NEW BEDFORD, MASSACHUSETTS – OCTOBER 2015: The stunning Romanesque-style sanctuary of St. Anthony of Padua Roman Catholic Church in New Bedford, Massachusetts was founded in 1885 and the church was erected in 1912 and seats 2,000. Given its immensity and huge surface area of beautiful, but highly-reflective stone, speech intelligibility has always been a challenge at St. Anthony of Padua. In the early 2000s, local A/V integration firm Audio Associates installed a multiple-column line array solution, which improved upon the previous system. However it was still frustratingly far from perfect. When Audio Associates learned of Danley Sound Labs’ pathbreaking new SBH-Series of “Skinny Big Horn” columnar point-source loudspeakers, they suggested a demonstration at the church to see if the steep pattern control and phase coherence of the Danley SBH-10 could improve upon the old line arrays. While many in attendance at the demo expected an improvement, the magnitude of the improvement shocked everyone. Intelligibility wasn’t just a little bit better; it was way, way better. And so, with a simple switch to the Danley SBH-10, Audio Associates won the allegiance anew of their long-standing client.
“The sanctuary at St. Anthony of Padua is highly reverberant,” explained Steve Welch, owner of Audio Associates. “If you try to have an unamplified conversation with someone standing fifteen feet away, you lose every third word. When we put the line arrays in, it was the best we could do with the technology of the time. But technology improves, and Danley Sound Labs has been rethinking many of the established conventions in loudspeaker design. Unlike line arrays, which coerce whatever directivity they have through the interference of multiple drivers, Danley’s SBH-Series takes a very different approach. The SBH-10, which we ended up installing at the church, effectively folds a 25-ft horn into a column, which has huge advantages in terms of pattern control and phase coherence.”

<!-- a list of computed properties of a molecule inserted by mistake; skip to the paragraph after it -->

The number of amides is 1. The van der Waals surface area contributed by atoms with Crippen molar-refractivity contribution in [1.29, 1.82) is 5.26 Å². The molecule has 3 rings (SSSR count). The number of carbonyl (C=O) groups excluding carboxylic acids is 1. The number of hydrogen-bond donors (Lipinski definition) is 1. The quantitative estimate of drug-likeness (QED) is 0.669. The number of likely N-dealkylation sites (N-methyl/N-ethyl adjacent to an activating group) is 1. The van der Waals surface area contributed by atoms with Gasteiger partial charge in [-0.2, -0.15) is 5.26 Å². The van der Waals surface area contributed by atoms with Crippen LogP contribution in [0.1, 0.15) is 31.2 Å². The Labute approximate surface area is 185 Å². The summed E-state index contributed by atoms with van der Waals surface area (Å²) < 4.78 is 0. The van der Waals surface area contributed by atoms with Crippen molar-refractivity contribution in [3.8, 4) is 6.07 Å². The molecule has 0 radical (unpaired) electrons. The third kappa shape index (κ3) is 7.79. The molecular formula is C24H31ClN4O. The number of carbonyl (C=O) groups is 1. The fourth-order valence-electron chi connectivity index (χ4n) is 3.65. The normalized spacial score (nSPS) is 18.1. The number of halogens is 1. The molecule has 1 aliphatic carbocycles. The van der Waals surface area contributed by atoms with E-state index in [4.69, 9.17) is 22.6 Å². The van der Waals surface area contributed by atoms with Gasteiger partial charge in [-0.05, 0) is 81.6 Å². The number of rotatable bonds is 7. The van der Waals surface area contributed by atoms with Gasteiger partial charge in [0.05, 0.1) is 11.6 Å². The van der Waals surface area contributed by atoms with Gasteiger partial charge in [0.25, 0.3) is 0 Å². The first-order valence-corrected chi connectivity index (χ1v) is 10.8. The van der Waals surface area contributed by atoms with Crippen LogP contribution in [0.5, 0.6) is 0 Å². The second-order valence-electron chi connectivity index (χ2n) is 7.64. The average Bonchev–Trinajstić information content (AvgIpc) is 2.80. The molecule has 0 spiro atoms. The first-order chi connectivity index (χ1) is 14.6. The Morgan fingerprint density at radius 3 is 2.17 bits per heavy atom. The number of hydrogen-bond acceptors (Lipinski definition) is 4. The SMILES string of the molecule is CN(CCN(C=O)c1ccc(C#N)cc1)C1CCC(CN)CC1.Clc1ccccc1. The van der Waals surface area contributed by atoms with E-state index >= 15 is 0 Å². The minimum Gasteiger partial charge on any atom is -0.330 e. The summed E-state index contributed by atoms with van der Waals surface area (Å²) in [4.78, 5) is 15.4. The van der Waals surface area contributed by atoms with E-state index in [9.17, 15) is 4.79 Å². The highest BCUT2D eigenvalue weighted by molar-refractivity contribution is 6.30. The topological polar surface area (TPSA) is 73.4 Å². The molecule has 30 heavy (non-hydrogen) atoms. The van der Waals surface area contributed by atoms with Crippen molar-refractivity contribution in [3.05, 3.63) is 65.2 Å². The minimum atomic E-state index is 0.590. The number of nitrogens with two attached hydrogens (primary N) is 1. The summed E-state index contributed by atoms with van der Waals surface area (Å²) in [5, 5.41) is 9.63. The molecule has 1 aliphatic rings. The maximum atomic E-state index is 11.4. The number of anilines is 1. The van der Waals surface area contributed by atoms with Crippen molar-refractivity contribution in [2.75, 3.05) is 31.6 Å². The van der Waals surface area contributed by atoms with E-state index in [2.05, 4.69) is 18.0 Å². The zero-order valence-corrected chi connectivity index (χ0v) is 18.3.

Welch proposed a simple shootout: the church’s existing line arrays against a single Danley SBH-10. “The SBH-10 improved the intelligibility dramatically,” said Welch. “It was no contest. The SBH-10’s pattern control kept most of the energy on the pews and off the walls, which helped a lot, and its point-source, phase coherent output made everything that came out of it more natural sounding.” The church was able to secure funding to replace the six line arrays at the front of the sanctuary with two Danley SBH-10s, reusing all of the existing amplification and processing. As funds allow, the church will replace four delay line arrays with an additional pair of Danley SBH-Series loudspeakers. Nevertheless, Audio Associates was able to turn the volume down on the delays because more intelligible signal is now making it to the back of the room from the SBH-10s.
Audio Associates ordered the SBH-10s in raw wood and painted them as faux marble to match the sanctuary walls.
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